This is misphrased, they vote based on their friends opinions, not the way their friends would vote. Otherwise it becomes a chicken and egg situation.

I'm wondering how this apply to reality.

The article makes a passing mention of media being a hub of these networks. One effect of this is that people will believe that there are epidemics of sorts (violence, economic, etc.) when in fact there aren't. This will often happen with pessimistic viewpoints.

An interesting example of this is explored in this article:


I wonder about reddit. I guess this doesn't apply to reddit? Or less ?

Some people seem to spend all day on Reddit, and some of them end up being "Reddit famous". I guess this would make others think the opinions of these "hardcore" redditors is more prevalent than it really is.

This post reminded me of the ideas discussed by Malcolm Gladwell in "The Tipping Point". IIRC, talks about highly networked individuals starting new trends.

It seems to me that opinion shaping on Twitter has been using this effect for at least the past year.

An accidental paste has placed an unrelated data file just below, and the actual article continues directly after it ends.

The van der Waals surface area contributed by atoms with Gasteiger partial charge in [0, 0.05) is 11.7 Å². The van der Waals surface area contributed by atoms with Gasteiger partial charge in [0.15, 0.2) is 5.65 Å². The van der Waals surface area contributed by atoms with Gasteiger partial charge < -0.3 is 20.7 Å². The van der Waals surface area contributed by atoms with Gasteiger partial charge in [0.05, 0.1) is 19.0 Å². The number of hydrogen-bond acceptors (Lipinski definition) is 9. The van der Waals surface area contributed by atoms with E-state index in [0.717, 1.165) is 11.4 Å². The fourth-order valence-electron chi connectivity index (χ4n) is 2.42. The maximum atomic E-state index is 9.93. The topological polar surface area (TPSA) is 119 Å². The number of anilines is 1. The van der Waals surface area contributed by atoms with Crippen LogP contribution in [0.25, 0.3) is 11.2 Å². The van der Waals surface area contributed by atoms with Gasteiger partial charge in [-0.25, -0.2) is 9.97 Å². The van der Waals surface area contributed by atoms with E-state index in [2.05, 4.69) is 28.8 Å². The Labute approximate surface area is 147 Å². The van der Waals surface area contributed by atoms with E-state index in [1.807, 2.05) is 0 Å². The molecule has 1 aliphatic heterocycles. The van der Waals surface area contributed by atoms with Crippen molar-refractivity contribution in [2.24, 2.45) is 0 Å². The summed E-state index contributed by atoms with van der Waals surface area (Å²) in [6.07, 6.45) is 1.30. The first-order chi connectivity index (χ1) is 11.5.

If one, instead of considering the ratio among those one know, what if people consider the ratio of the ratios of the people that the people that you know, know, can the same type of thing happen?

Could you rephrase the question, please? I was a bit confused by the wording.

Ah, yes, sorry:

I meant:

If instead of each person checking if an opinion is held by the majority of the people they know,

and seeing what the typical result for that would be,

what if the operation was doubled?

So, each person would check what the majority opinion is among those they know, and then store that value.

Then each person would check what the majority of /those/ values are among the people they know.

I was wondering if this might partially undo the effects from some people being known to more people.

so, if a person x 's opinion on a topic is f(x), and the friends of a person is x.friends

then instead of majority(map(f,x.friends)) , instead use majority(map(lambda z:majority(map(f,z.friends)), x.friends))

So instead of using "what opinions do I see", instead using "what opinions do I see people saying they see". Would that be a more or less accurate measure of "what opinions do people have"?

That second graph they use as an example (Same sex marriage one) adds up to 101%...

Presumably that's from rounding errors... for example, the distribution could be 4.7, 38.7, and 56.6 ... which adds up to 100, but when those numbers are rounded up they then add up to 101.